Kim Zach, “At the Bird Market in Kabul”

Kim Zach’s work has appeared most recently in Bone Bouquet, Adanna Literary Journal, Genesis, and U.S. 1 Worksheets. Her poem “Weeding My Garden” was nominated for a Pushcart Prize. A lifelong resident of the Midwest, she is a retired high school English teacher who has found a second career as a book coach.

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At the Bird Market in Kabul

She weaves her way over the sun-cooked
       path, in the heated shadow of her husband.
               His anger scatters rocks and dogs.

Vendors huddle in the narrow doorways
       of their tented stalls. Wood-frame cages
               dangle and twirl above.

Buyers search among the captive birds—
       a diamond dove, a desert finch,
               a red-fronted serin.

She observes the birds from behind the mesh
       grille of her blue veil. Like caged jewels,
               their marbled gaze beckons.

Her husband strokes his beard, brandishes
       his fist. But he surrenders the coins,
               like the bride price he paid for her.

He turns, the coveted pet in hand. His fingers
       snap, ordering her to follow. The songbird,
               wings tucked, is silent.

She hesitates as he strides away. He swings
       the cage aloft, churring to the bird. Still,
               her sandals hug the dirt.

Overhead, swallows circle in warning,
       then wheel towards the distant mountains,
               cool with mist and snow.

She struggles to breathe, dizzy with their
       whispers of good-bye, their long flight
               over the Caspian Sea.

Her pulse thrums inside the burqa. She clutches
       the fluttering folds, imagines unravelling
               the embroidered blue threads.

Michael Jones, “Sources”

Michael Jones has taught in public schools since 1990. His poetry appears in journals such as Atlanta Review, Beloit Poetry Journal, and Cream City Review, and in a chapbook, Moved (Kattywompus, 2016).

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Baobabs’ ultra-thick trunks
are juicy. Elephants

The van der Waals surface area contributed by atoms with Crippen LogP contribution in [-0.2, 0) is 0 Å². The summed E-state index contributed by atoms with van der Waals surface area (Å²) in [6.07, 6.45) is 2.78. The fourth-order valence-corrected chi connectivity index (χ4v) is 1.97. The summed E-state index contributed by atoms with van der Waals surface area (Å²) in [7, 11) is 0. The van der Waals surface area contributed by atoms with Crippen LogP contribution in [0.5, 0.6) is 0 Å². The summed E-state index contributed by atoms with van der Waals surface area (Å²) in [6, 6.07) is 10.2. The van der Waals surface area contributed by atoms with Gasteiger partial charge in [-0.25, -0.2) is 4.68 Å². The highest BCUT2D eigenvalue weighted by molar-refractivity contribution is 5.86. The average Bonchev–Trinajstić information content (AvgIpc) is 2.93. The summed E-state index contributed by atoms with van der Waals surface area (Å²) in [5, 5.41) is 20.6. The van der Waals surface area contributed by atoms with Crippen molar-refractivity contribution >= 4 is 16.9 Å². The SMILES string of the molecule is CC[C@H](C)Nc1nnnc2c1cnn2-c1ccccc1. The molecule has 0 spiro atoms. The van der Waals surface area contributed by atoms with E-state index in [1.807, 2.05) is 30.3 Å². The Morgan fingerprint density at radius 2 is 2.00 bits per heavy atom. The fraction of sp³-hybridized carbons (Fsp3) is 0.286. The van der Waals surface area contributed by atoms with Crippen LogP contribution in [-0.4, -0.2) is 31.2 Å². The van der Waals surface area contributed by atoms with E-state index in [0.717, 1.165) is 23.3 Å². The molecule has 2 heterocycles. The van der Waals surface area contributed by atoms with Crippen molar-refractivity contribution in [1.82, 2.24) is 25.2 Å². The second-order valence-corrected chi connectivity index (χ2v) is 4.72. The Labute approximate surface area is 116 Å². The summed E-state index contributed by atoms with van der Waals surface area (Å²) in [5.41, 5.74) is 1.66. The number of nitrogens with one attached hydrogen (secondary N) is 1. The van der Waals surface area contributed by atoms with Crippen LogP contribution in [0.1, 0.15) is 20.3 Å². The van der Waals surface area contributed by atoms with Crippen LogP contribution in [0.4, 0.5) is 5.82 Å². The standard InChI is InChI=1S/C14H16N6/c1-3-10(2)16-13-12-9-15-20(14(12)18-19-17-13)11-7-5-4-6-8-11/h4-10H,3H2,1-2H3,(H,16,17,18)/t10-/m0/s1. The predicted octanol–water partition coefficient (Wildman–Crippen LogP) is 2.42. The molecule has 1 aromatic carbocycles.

chew through them like melons;

eat the fruit, too, pooping
seeds. Dreams of arid lands
a-greening say Paradise!

while dise‘s roots say garden
walls are fruits of labor:
daiz, from dhyegh, “to shape.”

Elephants are pachyderms;
baobabs are pachycauls.
Such improbable

shape happiness. Ancients
drew elephants with baobabs.

James Owens, “Aubade (1)”

James Owens’s newest book is Family Portrait with Scythe (Bottom Dog Press, 2020). His poems and translations appear widely in literary journals, including recent or upcoming publications in Grain, Dalhousie Review, Presence, Queen’s Quarterly, and Honest Ulsterman. He earned an MFA at the University of Alabama and lives in a small town in northern Ontario.

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Aubade (1)

I wake to the pitiless expanse of white bedsheet
and tell myself the bleak word gormless, dredged

from a dream where it was written in an English novel,
one of those lamed words that linger only in the privative.

Such a deflation after the delicate spill of your voice.
The gormless flush of songbird chatter without you in it.

Christy Prahl, “Reclaimed by the Ice”

Christy Prahl is a philanthropy professional, foraging enthusiast, and occasional insomniac. Her work has appeared in Peatsmoke Journal, The Blue Mountain Review, Ghost City Review, and others. She edited the literary collection A Construction of Cranes (Plastic Flame Press, 2020) and is at work on a chapbook, These Professions, which details her fascination with American labor. She splits her time between Chicago and rural Michigan among many unfinished projects.

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Reclaimed by the Ice

When it snows I think of Nathan,
walking with assurance
over gravel and frost,
consuming whole the polar expanse of Iceland,
its green leas to its white-dusted mountains,
cracked clean, surrounded by sea.

His footing holds as a squall picks up.
A map suddenly erased of its landmarks.
North and south in matching jackets.

He is out of provisions for this walk that was to occupy an afternoon.
Layered in down, but only for daylight and not the frozen box
this place becomes by nightfall.

I think of him casually shaking his compass for answers,
imagining the coffee at the ranger station
and the story told through numbed lips, breathless
with dumb luck.

I think of the sun falling on the horizon
as he surrenders to spending the night here,
laboring to build an ice cave with the last of the air in his lungs,
calculating whether to continue
or use his reserves to stamp an SOS in the snow.

Fighting at first,
then settling into the clarity
of what is forcefully,
happening to him.

I think of him retracing his footsteps to add a new message:
AT PEACE, which the snow will fill within the hour.

His professors planted a tree for him at Harvard.
It’s lost among the other trees,
as Nathan would have preferred it,
but tall enough to stand beneath
for shelter.